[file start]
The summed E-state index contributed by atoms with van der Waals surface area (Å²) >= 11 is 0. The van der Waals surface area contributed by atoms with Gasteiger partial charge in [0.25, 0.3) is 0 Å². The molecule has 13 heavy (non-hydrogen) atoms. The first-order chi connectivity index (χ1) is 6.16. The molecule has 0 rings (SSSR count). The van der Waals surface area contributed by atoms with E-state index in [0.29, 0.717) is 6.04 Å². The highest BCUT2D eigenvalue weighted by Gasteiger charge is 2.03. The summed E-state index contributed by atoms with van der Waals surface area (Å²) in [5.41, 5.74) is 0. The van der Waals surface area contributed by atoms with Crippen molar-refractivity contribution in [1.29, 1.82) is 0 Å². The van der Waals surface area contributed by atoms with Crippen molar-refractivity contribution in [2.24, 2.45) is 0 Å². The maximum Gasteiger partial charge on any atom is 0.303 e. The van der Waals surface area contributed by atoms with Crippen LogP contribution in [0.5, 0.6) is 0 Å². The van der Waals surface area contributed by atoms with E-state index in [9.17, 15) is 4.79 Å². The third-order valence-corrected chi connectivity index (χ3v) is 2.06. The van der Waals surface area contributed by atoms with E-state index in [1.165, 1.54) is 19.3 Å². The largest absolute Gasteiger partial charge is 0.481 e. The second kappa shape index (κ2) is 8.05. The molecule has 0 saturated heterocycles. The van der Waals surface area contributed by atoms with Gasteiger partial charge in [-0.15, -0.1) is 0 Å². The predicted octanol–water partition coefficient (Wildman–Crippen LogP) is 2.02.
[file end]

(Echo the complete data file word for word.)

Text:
The summed E-state index contributed by atoms with van der Waals surface area (Å²) >= 11 is 0. The van der Waals surface area contributed by atoms with Gasteiger partial charge in [0.25, 0.3) is 0 Å². The molecule has 13 heavy (non-hydrogen) atoms. The first-order chi connectivity index (χ1) is 6.16. The molecule has 0 rings (SSSR count). The van der Waals surface area contributed by atoms with E-state index in [0.29, 0.717) is 6.04 Å². The highest BCUT2D eigenvalue weighted by Gasteiger charge is 2.03. The summed E-state index contributed by atoms with van der Waals surface area (Å²) in [5.41, 5.74) is 0. The van der Waals surface area contributed by atoms with Crippen molar-refractivity contribution in [1.29, 1.82) is 0 Å². The van der Waals surface area contributed by atoms with Crippen molar-refractivity contribution in [2.24, 2.45) is 0 Å². The maximum Gasteiger partial charge on any atom is 0.303 e. The van der Waals surface area contributed by atoms with Crippen LogP contribution in [0.5, 0.6) is 0 Å². The van der Waals surface area contributed by atoms with E-state index in [9.17, 15) is 4.79 Å². The third-order valence-corrected chi connectivity index (χ3v) is 2.06. The van der Waals surface area contributed by atoms with E-state index in [1.165, 1.54) is 19.3 Å². The largest absolute Gasteiger partial charge is 0.481 e. The second kappa shape index (κ2) is 8.05. The molecule has 0 saturated heterocycles. The van der Waals surface area contributed by atoms with Gasteiger partial charge in [-0.15, -0.1) is 0 Å². The predicted octanol–water partition coefficient (Wildman–Crippen LogP) is 2.02.